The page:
The one-sentence summary

We give up too easily, when often the obstacle we face can be the very inspiration for the way forward.


· Great achievers in the world don’t necessarily have exceptional, luck, talent or experience. They live by a single maxim: ‘What stands in the way becomes the way.’

· If you manage your perceptions, recognise when you can and can’t change things, and direct your actions appropriately, you can usually turn obstacles to your advantage.

· The author outlines three main areas to achieve this:

1. Perception

It takes discipline to be objectively self-aware; steady your nerves and recognise the power you have; control your emotions and keep an even keel; ignore what disturbs or limits others; live in the present moment, and try to think differently; find the opportunity (often out of adversity), prepare to act, and focus on what can truly be controlled.

2. Action

Taking action itself involves discipline; practice persistence because few things happen first time; iterate, change something, then go again; do your job and do it right; be pragmatic – what’s right is what works; use obstacles against themselves and ‘attack on the flanks’ – where action is least expected; use craftiness and savvy, with an eye for opportunity and pivotal moments; channel your energy and be prepared for none of it to work.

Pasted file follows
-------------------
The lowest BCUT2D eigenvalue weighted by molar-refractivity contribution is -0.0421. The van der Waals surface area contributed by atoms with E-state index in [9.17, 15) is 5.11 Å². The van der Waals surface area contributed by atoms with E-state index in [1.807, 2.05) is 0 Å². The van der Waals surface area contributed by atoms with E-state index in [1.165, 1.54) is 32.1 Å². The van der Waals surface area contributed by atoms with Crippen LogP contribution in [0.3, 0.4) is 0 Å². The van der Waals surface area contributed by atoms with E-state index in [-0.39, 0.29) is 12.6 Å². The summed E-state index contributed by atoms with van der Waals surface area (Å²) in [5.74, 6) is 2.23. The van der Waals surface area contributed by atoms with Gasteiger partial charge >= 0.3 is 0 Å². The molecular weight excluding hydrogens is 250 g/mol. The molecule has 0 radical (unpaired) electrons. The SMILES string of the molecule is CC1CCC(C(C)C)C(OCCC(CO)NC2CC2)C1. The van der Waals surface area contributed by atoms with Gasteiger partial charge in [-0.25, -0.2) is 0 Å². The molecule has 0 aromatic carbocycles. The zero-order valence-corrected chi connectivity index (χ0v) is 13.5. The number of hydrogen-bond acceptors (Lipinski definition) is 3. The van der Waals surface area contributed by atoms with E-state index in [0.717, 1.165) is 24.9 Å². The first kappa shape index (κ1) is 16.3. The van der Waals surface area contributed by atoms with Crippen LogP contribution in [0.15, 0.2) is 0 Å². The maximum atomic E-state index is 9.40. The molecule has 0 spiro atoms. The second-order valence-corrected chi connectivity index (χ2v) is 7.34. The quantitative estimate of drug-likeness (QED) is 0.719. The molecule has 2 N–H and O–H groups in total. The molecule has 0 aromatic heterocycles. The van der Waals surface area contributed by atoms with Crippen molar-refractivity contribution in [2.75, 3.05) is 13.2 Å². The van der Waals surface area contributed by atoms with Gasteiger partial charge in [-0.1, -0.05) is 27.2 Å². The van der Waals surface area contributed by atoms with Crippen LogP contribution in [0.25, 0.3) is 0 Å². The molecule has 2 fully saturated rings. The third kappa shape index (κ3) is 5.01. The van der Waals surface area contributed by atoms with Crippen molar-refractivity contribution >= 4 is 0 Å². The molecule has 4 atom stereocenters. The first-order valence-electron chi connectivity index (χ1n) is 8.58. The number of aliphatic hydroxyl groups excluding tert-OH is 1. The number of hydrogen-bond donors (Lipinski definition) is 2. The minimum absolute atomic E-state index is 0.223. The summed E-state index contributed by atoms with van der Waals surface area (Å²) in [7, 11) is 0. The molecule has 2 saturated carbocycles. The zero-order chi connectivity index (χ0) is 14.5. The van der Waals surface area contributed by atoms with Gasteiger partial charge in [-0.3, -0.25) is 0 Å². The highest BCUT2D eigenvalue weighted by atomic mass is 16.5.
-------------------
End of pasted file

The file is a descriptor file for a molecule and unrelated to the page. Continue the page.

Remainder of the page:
3. Will

Build your ‘inner citadel’ – a strength of purpose; think negatively (but not pessimistically) to anticipate complications and prepare for more difficult times; acquiesce where appropriate – you can’t force everything, so accept what you are you unable to change; learn to love everything that happens (your fate?); consider the overall value of something bigger than yourself and submit to a larger cause; meditate on your mortality – you only have one life so you might as well make the most of it. Then start the whole process again.


· The basic principle of turning trials into triumph is uplifting and pleasantly optimistic.

· The basic stoic philosophy – what is in the way is the way – has a courageous ring to it, even if it is hard to apply.

· “It’s simple – it’s just not easy” is a fair summary of what the book proposes.


· It’s the usual American macho thing. We don’t all want to be world-beaters, so the relentless “you can smash anything out of your way to achieve your goals” message may prove somewhat wearisome to UK and other less gung-ho readers.

· The military metaphor (Marcus Aurelius, Rommel, Churchill) receives another extended airing, whereas most of us are just going to the office and doing our modest thing.